Cigarette sales in Colorado jumped up by over 1 million from 2014 to 2015. Up almost a full percent (.7 percent.) That’s a lot of smokes. A lot of ‘cancer-sticks’ as some folks call them. It’s the first time that there’s been an increase in over ten years.

Why the increase?  Also- let us know if you’re a smoker.

Jeff J, Mitchell, Getty Images

According to the Colorado Department of Public Health and Environment, Coloradans are smoking more cigarettes. 194.4 million packs were sold between 2014 and 2015.  Up by just over 1 million. More cigarettes being purchased means more tax dollars going to help people quit, and prevent kids from smoking. Each pack comes with an 84 cent tobacco tax.  That’s 37th highest in the nation; in New York, it’s $4.35.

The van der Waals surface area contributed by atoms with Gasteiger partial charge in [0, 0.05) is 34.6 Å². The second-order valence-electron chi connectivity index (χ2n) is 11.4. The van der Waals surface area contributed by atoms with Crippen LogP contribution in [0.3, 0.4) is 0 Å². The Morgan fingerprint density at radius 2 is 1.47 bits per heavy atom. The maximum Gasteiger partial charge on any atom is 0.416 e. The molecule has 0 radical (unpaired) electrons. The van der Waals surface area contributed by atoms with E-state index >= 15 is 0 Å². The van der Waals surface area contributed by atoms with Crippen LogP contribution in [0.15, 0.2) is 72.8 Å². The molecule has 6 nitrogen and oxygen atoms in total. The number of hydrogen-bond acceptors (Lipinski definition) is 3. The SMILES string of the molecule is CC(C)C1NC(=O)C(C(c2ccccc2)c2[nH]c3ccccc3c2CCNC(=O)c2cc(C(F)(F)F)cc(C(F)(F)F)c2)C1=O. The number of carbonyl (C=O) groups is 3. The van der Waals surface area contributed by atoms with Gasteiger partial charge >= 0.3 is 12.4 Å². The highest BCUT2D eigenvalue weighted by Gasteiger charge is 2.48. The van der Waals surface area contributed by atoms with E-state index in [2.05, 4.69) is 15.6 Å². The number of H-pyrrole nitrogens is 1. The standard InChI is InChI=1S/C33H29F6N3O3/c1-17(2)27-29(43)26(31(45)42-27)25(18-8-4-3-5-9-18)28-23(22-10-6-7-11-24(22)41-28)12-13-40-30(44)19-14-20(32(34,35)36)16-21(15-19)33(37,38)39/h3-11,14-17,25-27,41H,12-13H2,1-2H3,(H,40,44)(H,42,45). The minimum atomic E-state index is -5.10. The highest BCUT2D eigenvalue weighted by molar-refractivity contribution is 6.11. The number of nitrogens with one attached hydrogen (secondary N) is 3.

From the CDPHE press release:

Research shows that increases in the cigarette tax reduce smoking, especially among youth. Studies also show tax increases lose their effectiveness after roughly seven years.

It’s been over seven years for Colorado’s latest tax, which went into effect in 2005. So, it looks like maybe we’re right on track to see more cigarettes being consumed now.

Is that the reason for the increase- simply because the effectiveness of the tax has waned?  Thing is, according to the data LESS people are smoking, but those people are just smoking MORE cigarettes; which does say that the tax helped people to quit, but those who didn't are now fine with the extra 84 cents.

That’s not good.

“While we’ve made progress in protecting Coloradans from the toxic effects of tobacco, this increase in cigarette sales tells us there is more work to be done,” said Dr. Larry Wolk, executive director and chief medical officer at the Colorado Department of Public Health and Environment. “Colorado’s tobacco tax initially encouraged many smokers to quit, and continues to fund our efforts to prevent young people from starting and help current smokers quit.”

Get more information from the CDPHE press release HERE

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